For the Bitcoin faithful, February 8 may be remembered as a holy day—and for the Securities and Exchange Commission, it may be another reason to investigate the professional troll and Tesla CEO Elon Musk. In a Monday morning SEC filing, Tesla revealed that it had purchased $1.5 billion worth of Bitcoin, adding itself to a roster of companies and investment funds that have poured billions into the preeminent cryptocurrency in the last year. Tesla said it would also start accepting Bitcoin as payment for its cars.
The news caused Bitcoin’s price to shoot up about 13 percent in early trading, but more than any short-term profits, it represents the culmination of a months-long campaign by Bitcoiners to get Musk to embrace Bitcoin and its attendant worldview, a messianic vision of a decentralized currency network leading to economic emancipation, with consumers free of the shackles of politics and central banks. Whether Musk actually believes Bitcoiner rhetoric—or, like any troll, is merely doing it for the lulz—is less important than what it represents: one of tech’s most celebrated companies making a huge commitment to its most controversial commodity.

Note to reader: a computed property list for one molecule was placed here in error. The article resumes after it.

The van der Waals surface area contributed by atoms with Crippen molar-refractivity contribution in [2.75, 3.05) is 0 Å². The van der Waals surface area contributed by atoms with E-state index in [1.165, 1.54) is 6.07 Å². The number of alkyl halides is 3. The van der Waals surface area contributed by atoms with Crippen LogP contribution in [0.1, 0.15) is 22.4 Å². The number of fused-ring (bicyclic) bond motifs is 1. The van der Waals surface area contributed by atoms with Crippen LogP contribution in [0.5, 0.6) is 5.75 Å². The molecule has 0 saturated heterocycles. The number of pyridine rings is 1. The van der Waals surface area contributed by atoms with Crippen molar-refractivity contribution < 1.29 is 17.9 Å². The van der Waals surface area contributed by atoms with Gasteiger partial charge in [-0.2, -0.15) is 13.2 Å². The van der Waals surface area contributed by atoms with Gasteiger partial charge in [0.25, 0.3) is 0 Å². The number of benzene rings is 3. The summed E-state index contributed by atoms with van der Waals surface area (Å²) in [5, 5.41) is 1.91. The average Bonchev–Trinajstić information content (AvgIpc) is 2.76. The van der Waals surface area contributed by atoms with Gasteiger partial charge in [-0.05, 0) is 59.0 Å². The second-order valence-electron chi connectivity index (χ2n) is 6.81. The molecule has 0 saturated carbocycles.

The Bitcoin buy is also a clear indictment of Tesla’s, and Musk’s, image as an environmentally conscious innovator. There are few speculative assets more harmful to the climate than Bitcoin, which consumes a colossal amount of electricity. In an added irony, the SEC filing showed that Tesla had continued its long-standing practice of selling carbon credits. In 2020, Tesla sold about $1.58 billion worth of these credits—almost exactly the value of the Bitcoin purchased. It appears that to bulk up its paltry balance sheet (Tesla is a perennial money-loser), the company sold environmental credits and then funneled the proceeds into the digital equivalent of burning coal.
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